Little to Show
Posted on Created: Monday, 15 March 2010 17:52
There is no denying the fact that the Obama administration has put a lot of effort into trying to solve the foreclosure problem in America. The thing that can be debated is whether or not all of these efforts have been worthwhile; whether all of the motions that the government has gone through has simply been a waste of time and money. What would prompt such a question? Well, the data from the programs that the Obama administration enacted really speaks for itself. Since the inception of the large mortgage relief program several months ago, over 1.1 million Americans have applied for relief. The scary part is that of these 1.1 million people, only about 170,000 have gone through the entire program. Only about 90,000 borrowers have dropped out of the program, meaning that almost a million Americans are stuck somewhere in the process. Just over 16 percent of those who have asked for help have thus far received it. With those kinds of numbers, the government likely will not have any s ...
Credit Scores
Posted on Created: Monday, 08 March 2010 21:27
A person’s credit score is vital in this economy. In fact, a credit score is vital regardless of the economy. A person’s credit score is important as far as getting a job, getting a house, etc. The problem is, in this economy, it is extremely difficult to maintain a good credit score. It seems to be a never-ending cycle; if you miss so much as a single mortgage payment, it can negatively affect your credit score. If you have a lower credit score, you will likely not be able to find a job, which would lead to you not paying your mortgage on time. It is quite the puzzle. To qualify for a loan from Freddie Mac or Fannie Mae, you usually need a base credit score of at least 620. Even if you have done nothing wrong, you are still at risk for a credit score drop. Credit card companies are often lowering their limits due to the recent economic activity, and some unsuspecting credit card owners are getting caught. Thirteen percent of people surveyed reported that their credit card ...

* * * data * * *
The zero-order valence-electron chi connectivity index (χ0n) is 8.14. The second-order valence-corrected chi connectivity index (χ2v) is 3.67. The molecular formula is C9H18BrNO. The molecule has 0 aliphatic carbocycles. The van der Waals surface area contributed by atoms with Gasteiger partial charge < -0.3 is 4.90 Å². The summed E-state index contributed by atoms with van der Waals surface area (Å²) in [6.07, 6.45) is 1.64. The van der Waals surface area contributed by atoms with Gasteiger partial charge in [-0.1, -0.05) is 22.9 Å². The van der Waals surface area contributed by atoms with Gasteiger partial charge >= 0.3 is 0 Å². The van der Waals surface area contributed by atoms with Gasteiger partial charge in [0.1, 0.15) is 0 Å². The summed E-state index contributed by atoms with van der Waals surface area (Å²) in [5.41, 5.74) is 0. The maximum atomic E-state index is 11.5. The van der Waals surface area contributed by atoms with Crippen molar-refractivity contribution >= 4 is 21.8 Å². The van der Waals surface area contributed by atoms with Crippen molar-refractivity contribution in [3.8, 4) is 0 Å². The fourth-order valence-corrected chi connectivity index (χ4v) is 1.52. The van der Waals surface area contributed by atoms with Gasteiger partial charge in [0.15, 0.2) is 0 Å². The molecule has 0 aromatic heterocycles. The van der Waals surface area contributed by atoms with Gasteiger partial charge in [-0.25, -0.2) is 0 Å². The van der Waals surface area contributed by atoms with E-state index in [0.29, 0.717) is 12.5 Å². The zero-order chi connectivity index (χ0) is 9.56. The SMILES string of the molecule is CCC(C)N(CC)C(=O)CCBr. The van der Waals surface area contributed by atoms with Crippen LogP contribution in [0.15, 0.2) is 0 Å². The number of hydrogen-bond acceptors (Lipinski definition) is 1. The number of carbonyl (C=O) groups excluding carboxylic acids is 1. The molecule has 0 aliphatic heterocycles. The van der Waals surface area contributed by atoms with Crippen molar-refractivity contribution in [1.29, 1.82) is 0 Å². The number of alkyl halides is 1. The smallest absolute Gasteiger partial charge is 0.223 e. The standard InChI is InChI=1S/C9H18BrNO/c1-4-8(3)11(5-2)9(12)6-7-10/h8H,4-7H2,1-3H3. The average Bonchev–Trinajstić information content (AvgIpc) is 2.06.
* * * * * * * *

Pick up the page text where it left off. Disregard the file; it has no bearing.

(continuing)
2009: A Bad Year for Foreclosures
Posted on Created: Thursday, 14 January 2010 16:55
Foreclosures.  There is little doubt that they are the main things holding back the full recovery of the housing market.  Unemployment causes foreclosures, and foreclosures cause a myriad of problems of their own.  The revolving cycle of unemployment, foreclosures and bankruptcy has kept the American real estate market, and, in turn, the economy, down for the last few years.                   The blight of the American image over the last two years has been caused by foreclosures.  And things are not getting any better in that department; in 2009, foreclosures rose by 21 percent to an unparalleled level of over 2.8 million.   People may have foreseen thins, but actually seeing it happen was not easy.  The Obama administration did all that they could to minimize the damage, but it just wasn’t enough.  People have been working around the clock to try and make sure that the market didn’t go down the toilet, but it just wasn’t enough.  We even had an entir ...
Posted on Created: Monday, 14 December 2009 18:47
Some much-needed good news comes out of the real estate market as the holiday season approaches.  Foreclosures went down in the month of November, marking the fourth straight month that such a decrease has been experienced.  The number of foreclosed homes was just above 300,000, which marked an 8 percent decrease in that category.                  Some people aren’t so optimistic about this turn of events, however.  Many experts agree that the foreclosure crisis will get worse before it gets better, despite the promising statistics.  In addition, naysayers point out that, despite our four-month hot streak, foreclosures are still 18 percent higher than at this time last year.                 Why, despite these great numbers, are experts so insistent that the numbers will get worse before they get better?  Simply put, they believe that Obama’s plan is doomed to fail.  Despite the reasonably adequate numbers that the program has been posting, th ...